Skip to main content


Log in

Differential Contribution of the Five Facets of Mindfulness to Well-being and Psychological Distress

  • Published:
Mindfulness Aims and scope Submit manuscript



Mindfulness has been shown to have beneficial effects with regard to improving well-being and lowering levels of distress. The Five Facet Mindfulness Questionnaire (FFMQ) has identified facets reflecting distinct mindfulness capacities, but it is not known yet to what extent they contribute individually to important outcomes such as well-being and distress. This study aimed to identify the most relevant facets and their unique contributions to distress and well-being to potentially enhance mindfulness-based interventions targeting these outcomes.


The present study assessed dispositional mindfulness, well-being and psychological distress in a sample of young adults (n = 239) and analyzed the differential contributions of mindfulness facets to distress and well-being outcome variables using stepwise multiple linear regression analyses.


Individual differences in well-being and distress levels were best explained by different facets of mindfulness. The Nonreacting facet was the strongest contributor to well-being explaining 25% of variance in well-being scores, and after accounting for its contribution, Describing was the second largest contributor explaining additional 9%. In contrast, Acting with awareness was the strongest inverse contributor to distress explaining 20% variance and after controlling for it, Nonreacting explained merely 7% of additional differences in distress scores. After accounting for these main contributors, other facets explained only negligible amount of variance or were non-significant contributors.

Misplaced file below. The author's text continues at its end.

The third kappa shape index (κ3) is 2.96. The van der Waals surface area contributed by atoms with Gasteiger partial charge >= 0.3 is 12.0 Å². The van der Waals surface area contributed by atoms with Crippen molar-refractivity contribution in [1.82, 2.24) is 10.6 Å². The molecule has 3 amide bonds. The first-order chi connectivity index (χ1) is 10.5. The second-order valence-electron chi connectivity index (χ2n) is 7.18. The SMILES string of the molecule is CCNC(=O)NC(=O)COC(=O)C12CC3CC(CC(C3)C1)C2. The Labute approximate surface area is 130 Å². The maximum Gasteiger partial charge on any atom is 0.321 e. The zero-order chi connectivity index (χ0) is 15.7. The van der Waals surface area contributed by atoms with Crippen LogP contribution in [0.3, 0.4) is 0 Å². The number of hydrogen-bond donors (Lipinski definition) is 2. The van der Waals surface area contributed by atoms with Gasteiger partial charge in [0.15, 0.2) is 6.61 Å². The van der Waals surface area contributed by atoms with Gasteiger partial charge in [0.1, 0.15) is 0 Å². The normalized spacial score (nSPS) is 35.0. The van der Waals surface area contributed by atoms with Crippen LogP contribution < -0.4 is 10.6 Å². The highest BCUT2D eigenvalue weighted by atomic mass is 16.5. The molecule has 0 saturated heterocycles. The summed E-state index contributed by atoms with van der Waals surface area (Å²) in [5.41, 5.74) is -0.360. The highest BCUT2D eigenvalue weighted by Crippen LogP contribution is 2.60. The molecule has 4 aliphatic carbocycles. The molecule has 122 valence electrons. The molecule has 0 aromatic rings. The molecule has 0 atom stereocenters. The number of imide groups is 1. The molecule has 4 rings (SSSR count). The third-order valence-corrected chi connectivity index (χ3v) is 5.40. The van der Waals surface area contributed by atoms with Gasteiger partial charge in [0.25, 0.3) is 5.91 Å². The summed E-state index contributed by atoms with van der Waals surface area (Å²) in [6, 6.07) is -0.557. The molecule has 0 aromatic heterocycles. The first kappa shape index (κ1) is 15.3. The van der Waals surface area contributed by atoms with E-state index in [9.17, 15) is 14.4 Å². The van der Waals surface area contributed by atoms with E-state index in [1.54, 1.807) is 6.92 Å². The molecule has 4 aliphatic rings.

The present study indicates that different capacities contribute differentially to well-being and distress. These findings may be useful for enhancing effectiveness of mindfulness-based interventions by tailoring practices to target well-being or psychological distress.

This is a preview of subscription content, log in via an institution to check access.

Access this article

Price excludes VAT (USA)
Tax calculation will be finalised during checkout.

Instant access to the full article PDF.

Similar content being viewed by others


Download references


This study is part of doctoral work of the first author. The study was funded by the New Zealand Defence Force.

Author information

Authors and Affiliations



AR conducted the data analyses and wrote the manuscript. AS collaborated with writing and editing of the manuscript. CG collaborated with the design and the data collection and edited the manuscript. OM collaborated with the data analyses, writing, and editing of the manuscript. All authors approved the final version of the manuscript for submission.

Corresponding author

Correspondence to Anja Roemer.

Ethics declarations

Conflict of Interest

The authors declare that they have no conflict of interest.

Ethical approval

This research was approved by the Ethics Committee of the New Zealand Defence Force.

Informed Consent Statement

All participants provided informed consent prior to completing this study.

Additional information

Publisher’s Note

Springer Nature remains neutral with regard to jurisdictional claims in published maps and institutional affiliations.

Rights and permissions

Reprints and permissions

About this article

Check for updates. Verify currency and authenticity via CrossMark

Cite this article

Roemer, A., Sutton, A., Grimm, C. et al. Differential Contribution of the Five Facets of Mindfulness to Well-being and Psychological Distress. Mindfulness 12, 693–700 (2021).

Download citation

  • Accepted:

  • Published:

  • Issue Date:

  • DOI: